Sept. 3, 2016
By: Jim Daves
In the biggest play of Ryan’s Santoro’s UVA career, his role was to be a decoy.
Late in last year’s home opener against Notre Dame, UVA trailed 26-21 and the Cavaliers faced third-and-15 at the Irish 35-yard line.
In the huddle quarterback Matt Johns made the play call “laser dagger,” looked at Santoro and said, “If they are in Cover 2, I’m coming to you.'”
Cover 2 is a defensive formation that features two deep safeties and leaves more defenders close to the line of scrimmage to help with short passes and timing routes.
“I line up wide and basically I’m clearing out for Smoke (UVA running back Taquan Mizzell),” Santoro said. “He was going to run to the sticks and they were going to throw it to him.”
UVA had run “laser dagger” earlier in the game and, as Johns predicted in the huddle, the Irish were in Cover 2. He waited for Santoro to find an opening in the defense and lofted him the ball. Santoro made the catch, the first of his career, broke a tackle and rambled to the 1-yard line.
One play later UVA took a 27-26 lead and it looked like the upset was in the making.
But instead of having a SportsCenter highlight, Santoro’s play turned into a footnote when the Irish rallied for a late score in the final seconds.
Ironically, the play almost didn’t happen. On the previous down, UVA was penalized for an illegal receiver down field. Notre Dame elected to impose the penalty, making it third-and-15, but could have declined and UVA would have faced fourth-and-10.
“No way we call that play on fourth-and-10,” Santoro said.
Unexpected twists and turns have been a big part of Santoro’s journey to the UVA football program. In fact, Santoro never played organized football until his senior year in high school. No pee-wee, no Pop Warner, just occasional pickup games in the back yard.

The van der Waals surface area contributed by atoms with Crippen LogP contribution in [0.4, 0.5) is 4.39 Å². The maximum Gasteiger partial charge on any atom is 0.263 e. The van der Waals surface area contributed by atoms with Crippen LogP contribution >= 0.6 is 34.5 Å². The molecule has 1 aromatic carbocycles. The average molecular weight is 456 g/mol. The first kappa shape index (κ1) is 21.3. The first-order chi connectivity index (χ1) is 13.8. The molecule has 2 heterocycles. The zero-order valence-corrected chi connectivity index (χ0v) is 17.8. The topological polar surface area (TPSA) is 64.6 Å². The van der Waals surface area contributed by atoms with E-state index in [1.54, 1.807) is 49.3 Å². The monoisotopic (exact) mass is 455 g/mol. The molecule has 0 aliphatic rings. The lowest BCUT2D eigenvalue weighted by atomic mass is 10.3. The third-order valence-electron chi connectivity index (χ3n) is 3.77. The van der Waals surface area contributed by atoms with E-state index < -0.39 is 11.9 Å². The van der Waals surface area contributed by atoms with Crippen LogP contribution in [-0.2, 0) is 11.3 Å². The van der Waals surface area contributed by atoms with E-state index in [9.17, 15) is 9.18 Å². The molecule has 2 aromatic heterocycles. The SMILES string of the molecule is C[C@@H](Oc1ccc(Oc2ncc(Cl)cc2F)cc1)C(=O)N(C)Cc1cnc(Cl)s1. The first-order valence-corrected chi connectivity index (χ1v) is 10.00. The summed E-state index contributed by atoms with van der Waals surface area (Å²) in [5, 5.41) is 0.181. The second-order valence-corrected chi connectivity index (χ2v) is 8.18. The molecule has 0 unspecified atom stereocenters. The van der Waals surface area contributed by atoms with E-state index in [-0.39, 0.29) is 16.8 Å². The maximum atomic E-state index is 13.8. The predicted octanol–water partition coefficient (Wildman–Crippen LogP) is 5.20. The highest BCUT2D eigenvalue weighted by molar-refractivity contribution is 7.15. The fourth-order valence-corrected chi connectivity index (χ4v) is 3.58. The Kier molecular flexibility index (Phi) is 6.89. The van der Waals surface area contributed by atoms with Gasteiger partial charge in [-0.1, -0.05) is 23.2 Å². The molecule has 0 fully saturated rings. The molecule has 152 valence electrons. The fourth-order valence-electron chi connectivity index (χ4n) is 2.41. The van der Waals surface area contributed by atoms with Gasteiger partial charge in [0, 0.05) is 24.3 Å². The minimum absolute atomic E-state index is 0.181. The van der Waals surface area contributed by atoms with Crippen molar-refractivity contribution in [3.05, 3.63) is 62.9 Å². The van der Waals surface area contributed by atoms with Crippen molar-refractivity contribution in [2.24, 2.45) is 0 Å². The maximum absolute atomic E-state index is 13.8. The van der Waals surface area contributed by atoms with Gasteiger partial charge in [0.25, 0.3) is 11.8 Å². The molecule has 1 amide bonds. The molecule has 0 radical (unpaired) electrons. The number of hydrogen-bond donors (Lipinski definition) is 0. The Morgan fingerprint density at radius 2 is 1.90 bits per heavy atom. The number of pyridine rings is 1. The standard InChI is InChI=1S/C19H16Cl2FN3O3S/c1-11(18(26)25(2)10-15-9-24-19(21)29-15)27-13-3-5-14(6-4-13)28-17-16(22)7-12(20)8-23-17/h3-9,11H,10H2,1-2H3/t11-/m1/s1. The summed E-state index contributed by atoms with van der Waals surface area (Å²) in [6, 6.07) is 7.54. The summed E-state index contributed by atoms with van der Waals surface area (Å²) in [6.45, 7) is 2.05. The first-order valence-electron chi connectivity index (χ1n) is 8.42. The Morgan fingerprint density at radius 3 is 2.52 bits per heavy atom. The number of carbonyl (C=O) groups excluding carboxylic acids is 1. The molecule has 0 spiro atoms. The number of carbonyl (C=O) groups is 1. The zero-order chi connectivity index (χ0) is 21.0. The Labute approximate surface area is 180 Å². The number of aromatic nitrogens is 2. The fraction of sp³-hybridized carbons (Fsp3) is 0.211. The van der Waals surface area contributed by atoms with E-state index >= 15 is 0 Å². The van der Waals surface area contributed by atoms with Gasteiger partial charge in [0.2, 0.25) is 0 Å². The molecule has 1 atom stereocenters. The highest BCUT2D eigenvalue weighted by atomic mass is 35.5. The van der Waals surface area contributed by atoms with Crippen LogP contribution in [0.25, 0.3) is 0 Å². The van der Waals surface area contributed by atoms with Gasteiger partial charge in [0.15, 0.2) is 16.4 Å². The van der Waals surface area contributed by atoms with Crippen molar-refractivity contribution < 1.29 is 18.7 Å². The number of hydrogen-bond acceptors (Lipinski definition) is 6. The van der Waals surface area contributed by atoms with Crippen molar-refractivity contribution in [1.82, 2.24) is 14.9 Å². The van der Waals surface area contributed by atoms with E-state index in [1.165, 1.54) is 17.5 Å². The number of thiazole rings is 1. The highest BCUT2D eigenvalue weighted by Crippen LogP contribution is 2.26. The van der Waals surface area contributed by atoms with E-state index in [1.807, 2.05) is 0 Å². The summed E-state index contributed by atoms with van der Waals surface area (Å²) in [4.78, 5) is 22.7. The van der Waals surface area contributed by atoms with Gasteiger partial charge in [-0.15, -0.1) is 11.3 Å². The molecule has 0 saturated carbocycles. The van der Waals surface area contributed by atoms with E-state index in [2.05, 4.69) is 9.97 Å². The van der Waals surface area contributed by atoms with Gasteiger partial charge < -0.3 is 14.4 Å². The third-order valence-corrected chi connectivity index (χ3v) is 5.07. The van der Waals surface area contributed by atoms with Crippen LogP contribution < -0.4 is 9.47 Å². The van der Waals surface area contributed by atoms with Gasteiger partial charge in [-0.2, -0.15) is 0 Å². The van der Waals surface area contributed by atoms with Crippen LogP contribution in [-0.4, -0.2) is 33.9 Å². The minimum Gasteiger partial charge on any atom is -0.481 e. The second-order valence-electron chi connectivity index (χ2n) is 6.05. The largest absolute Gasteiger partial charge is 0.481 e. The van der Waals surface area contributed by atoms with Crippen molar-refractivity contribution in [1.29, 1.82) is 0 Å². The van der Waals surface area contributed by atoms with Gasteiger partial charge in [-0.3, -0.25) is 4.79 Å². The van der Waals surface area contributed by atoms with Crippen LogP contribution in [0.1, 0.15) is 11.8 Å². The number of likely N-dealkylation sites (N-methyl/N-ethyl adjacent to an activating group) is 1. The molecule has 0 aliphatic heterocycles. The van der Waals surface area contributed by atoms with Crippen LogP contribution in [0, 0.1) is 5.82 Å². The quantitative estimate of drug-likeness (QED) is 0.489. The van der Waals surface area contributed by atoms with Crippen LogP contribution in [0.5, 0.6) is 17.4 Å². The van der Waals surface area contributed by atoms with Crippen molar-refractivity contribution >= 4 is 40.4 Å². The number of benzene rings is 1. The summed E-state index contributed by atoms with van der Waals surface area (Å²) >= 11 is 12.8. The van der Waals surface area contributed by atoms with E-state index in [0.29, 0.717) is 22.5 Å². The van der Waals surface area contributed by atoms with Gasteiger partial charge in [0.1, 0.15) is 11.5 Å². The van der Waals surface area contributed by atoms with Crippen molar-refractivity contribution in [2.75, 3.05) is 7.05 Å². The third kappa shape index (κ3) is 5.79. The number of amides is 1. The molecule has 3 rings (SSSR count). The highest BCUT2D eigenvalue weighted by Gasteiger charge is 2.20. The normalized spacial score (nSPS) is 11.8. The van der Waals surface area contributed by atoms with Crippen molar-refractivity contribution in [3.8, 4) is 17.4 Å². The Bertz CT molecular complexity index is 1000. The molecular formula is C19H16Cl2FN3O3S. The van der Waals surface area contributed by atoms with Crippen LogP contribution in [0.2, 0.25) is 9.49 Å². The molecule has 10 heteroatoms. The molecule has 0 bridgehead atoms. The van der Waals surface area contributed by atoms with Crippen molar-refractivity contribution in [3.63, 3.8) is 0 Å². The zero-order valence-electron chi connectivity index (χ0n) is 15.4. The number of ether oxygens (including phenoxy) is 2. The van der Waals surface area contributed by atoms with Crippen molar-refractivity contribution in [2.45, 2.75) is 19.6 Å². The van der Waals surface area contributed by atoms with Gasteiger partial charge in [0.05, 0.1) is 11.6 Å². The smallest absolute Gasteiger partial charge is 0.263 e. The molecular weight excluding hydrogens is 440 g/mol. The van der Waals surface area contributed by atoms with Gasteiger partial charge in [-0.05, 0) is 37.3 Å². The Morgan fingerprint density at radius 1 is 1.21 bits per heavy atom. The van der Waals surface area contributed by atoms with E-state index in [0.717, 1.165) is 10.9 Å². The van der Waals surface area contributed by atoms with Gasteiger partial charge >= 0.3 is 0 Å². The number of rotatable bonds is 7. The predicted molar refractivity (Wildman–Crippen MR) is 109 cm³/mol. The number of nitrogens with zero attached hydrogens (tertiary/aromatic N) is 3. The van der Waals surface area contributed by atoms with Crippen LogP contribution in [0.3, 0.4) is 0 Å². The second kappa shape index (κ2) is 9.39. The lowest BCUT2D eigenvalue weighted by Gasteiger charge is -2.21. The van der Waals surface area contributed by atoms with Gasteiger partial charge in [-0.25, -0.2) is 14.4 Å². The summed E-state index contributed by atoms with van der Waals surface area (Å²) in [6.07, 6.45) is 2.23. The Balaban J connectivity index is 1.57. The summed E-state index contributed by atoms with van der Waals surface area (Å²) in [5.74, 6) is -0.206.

Santoro grew up a swimmer.
When he was five, he took up the sport at his summer pool and, thanks to the urging of some friends, started to swim competitively in the seventh grade.
For the next six years, his alarm clock would wake him six days a week at 4:05 a.m. to go to practice. He estimates he was in the training pool eight times a week during that stretch.
Distance was his game.
“I swam the 200 breast, 500 free and 200 free,” Santoro said. “Swimming is a great sport in that you are trying to beat your time. In the summer you swim as a team but you are always racing yourself and racing the clock. You get immediate feedback. You touch the wall, you see the time, you know exactly what you’ve done.”
Santoro saw swimming as a possible path to being a competitive athlete in college, but realized his best times plateaued during his sophomore season. He drew some interest from programs at the NCAA Division III level, but after a few school visits, he knew that was not the fit he was looking for in a college.
“I wanted to be at a bigger place,” he said. “Academically I had the opportunity to go to some larger and better schools. I was looking at North Carolina and Northwestern and UVA.”